– This intense, ambitious, sometimes whimsical fantasy – inspired by Murnau’s 1931 film of the same name – has incredible high points, but doesn’t manage to sustain that level throughout. After a short prologue, set in the early-20th century, which deals with a bereaved hunter leading an expedition, the film is split into halves. The first, Paradise Lost, takes place in present-day Lisbon and deals with a Catholic woman (Teresa Madruga) trying to save her neighbour, Aurora (Laura Soveral), from the ravages of madness – and possibly witchcraft. The second, Paradise, is set in Africa in the 1960s and concerns the young Aurora’s (Ann Moreira) illicit affair with a virile, moustachioed Italian (Carlotta Cotta). It’s an impossible film to categorise, with the same freewheeling air and fondness for an eccentric character trait that informed Julio Medem’s brilliant Lovers of the Arctic Circle: Madruga is being avoided by a Polish student who’s pretending to be her own friend, Soveral lost her money at a casino after a vivid dream about a half-husband half-monkey, Moreira has a pet crocodile – possibly a relation of the “melancholic” one in the prologue – and Cotta is the drummer in a swankily-dressed covers band, providing just some of the film’s jolts of Ronettes-themed joy. But you do sometimes get the impression – despite the film apparently bursting with ideas – that Gomes isn’t quite sure what it’s about, or doesn’t have a firm enough grasp of his convictions to carry them through.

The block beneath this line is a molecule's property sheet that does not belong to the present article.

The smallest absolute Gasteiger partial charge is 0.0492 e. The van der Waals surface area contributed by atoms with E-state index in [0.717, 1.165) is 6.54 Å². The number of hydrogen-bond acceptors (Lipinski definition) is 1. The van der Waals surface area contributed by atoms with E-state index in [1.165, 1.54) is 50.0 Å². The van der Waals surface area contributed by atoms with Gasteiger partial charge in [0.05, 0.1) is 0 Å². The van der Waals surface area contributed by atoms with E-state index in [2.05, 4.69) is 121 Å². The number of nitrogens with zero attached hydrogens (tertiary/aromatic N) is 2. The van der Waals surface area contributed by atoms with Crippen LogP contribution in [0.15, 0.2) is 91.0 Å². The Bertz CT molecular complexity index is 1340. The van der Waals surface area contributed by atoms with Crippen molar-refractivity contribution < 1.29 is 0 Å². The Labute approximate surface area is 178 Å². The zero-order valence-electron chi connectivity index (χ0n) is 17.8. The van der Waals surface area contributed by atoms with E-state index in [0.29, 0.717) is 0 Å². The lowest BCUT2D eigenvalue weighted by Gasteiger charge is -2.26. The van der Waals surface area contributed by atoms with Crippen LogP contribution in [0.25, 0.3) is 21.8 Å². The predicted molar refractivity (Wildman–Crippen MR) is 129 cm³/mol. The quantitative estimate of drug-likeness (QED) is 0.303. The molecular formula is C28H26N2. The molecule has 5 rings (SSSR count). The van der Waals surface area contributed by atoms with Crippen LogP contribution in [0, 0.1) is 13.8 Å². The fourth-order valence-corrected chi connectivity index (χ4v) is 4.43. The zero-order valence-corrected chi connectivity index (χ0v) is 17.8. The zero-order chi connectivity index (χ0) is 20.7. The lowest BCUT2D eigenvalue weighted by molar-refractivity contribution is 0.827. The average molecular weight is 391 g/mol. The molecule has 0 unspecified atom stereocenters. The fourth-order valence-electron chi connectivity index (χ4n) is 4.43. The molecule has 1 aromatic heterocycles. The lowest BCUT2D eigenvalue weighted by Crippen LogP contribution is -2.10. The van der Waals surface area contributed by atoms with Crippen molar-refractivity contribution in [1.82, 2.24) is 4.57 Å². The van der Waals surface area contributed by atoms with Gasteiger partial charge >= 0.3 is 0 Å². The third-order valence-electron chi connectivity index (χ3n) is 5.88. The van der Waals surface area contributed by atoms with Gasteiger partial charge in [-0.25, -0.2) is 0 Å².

Like Murnau’s film, Tabu has chapters called Paradise and Paradise Lost, is filmed in black-and-white and Academy Ratio, and deals – if only tangentially – with tribal customs. And, like Murnau’s movie, its central theme appears to be forbidden love: just like the virgin wed to the gods in the 1931 picture, so the flighty, married, preggers Aurora is “tabu”. But both halves of the film have strangely slow stretches, where the movie seems to be struggling to flesh out its slender narrative or get a handle on its subject matter. Then suddenly everything will click into place again, and Gomes will do something truly dazzling: a blast of Be My Baby, a lingering close-up, an erotically-charged sex scene, a bizarre diversion or some inspired bit of storytelling. Like the first time we see Moreira and Cotta together: an exhilarating, invigorating piece of virtuoso filmmaking – seen as if from afar, soundtracked only by wildlife – in which their mutual attraction is expressed through fleeting, then lingering glances. In a homage to Murnau’s film, Gomes opts boldly for a silent second half with sound effects, while adding a well-written voiceover. And he plays fast-and-loose throughout with the rules of filmmaking, allowing rain to cascade down the lens, showing ugly buildings reflected in ugly buildings or just having fun out on the road, as Cotta and his mate race across the fields in a riotous PoV shot. The story isn’t always as interesting as the way it’s being told.